Along the way I amassed a sizable collection of china, glassware, linen, uniforms … just about anything with a Pan Am logo on it.
Q: The post-mid century era brings so many things to mind: from the first digital watches to the golden age of James Bond. There’s something so playful and innocent about that time. What draws you to the era?
It was during this period in America when people dressed up to fly. Once on board, the stewardess added to the excitement of flight. They wore uniforms created by designers; they were young and sexy. Airlines went out of their way to pamper, spoil, and lure passengers. Flying back then was as much about the ride as it was about the destination.
They wore uniforms created by designers.
Q: How was flight different then, versus today?
When I think back to the late ’60s and early ’70s, the one thing that stands out in my mind is the attention to brand. Back then, airlines had to compete on brand. We were a regulated airline industry. Airfares and routes were controlled by the DOT, and the way an airline competed was on brand. And that created amazing cabin interiors, fantastic accommodations on board, and really sexy stewardesses. Even the food was amazing.
Back then, airlines had to compete on brand.
When I walked on board an airplane in the ’70s, you new EXACTLY what airline you were on. No two airlines looked alike, and for me the journey on the airplane was really more important than the destination. I found airline branding so memorable that it kind of shaped my life and inspired me to collect the way I have all my life.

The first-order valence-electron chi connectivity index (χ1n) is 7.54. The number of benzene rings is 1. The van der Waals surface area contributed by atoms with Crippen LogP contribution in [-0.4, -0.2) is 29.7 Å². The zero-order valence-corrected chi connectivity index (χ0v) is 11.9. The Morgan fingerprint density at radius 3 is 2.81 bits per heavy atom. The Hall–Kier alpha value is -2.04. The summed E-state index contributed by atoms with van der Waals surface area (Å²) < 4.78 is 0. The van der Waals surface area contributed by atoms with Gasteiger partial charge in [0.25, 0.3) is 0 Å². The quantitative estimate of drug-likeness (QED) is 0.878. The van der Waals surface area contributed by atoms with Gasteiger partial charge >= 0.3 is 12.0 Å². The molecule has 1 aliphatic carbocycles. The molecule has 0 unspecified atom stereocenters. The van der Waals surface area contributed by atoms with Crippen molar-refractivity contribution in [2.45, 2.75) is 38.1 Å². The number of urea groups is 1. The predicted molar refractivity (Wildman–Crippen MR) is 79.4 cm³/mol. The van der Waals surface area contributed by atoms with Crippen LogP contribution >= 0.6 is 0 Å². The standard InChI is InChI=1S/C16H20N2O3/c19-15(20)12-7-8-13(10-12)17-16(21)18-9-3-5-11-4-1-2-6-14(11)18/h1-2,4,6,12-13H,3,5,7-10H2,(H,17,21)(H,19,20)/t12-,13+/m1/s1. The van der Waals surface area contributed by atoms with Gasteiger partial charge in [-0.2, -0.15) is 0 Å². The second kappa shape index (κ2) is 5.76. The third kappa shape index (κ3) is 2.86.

Now today, we have something that did not exist back then. Affordability and choice. Air travel was very expensive back then, and the average person couldn’t afford to fly.
The average person couldn’t afford to fly.
And from a choice standpoint, there were, say, one or two flights daily between Los Angeles and New York. Today, there are literally 100 ways to get there.
So there are great things about air travel today that we sometimes take for granted.
Q: The Pan Am Experience uses real vintage china, linens, and stemware from Pan Am. Tracking all that down, in itself, seems like quite an amazing feat! How was that even possible?
So I am probably one of the world’s most serious aviation collectors.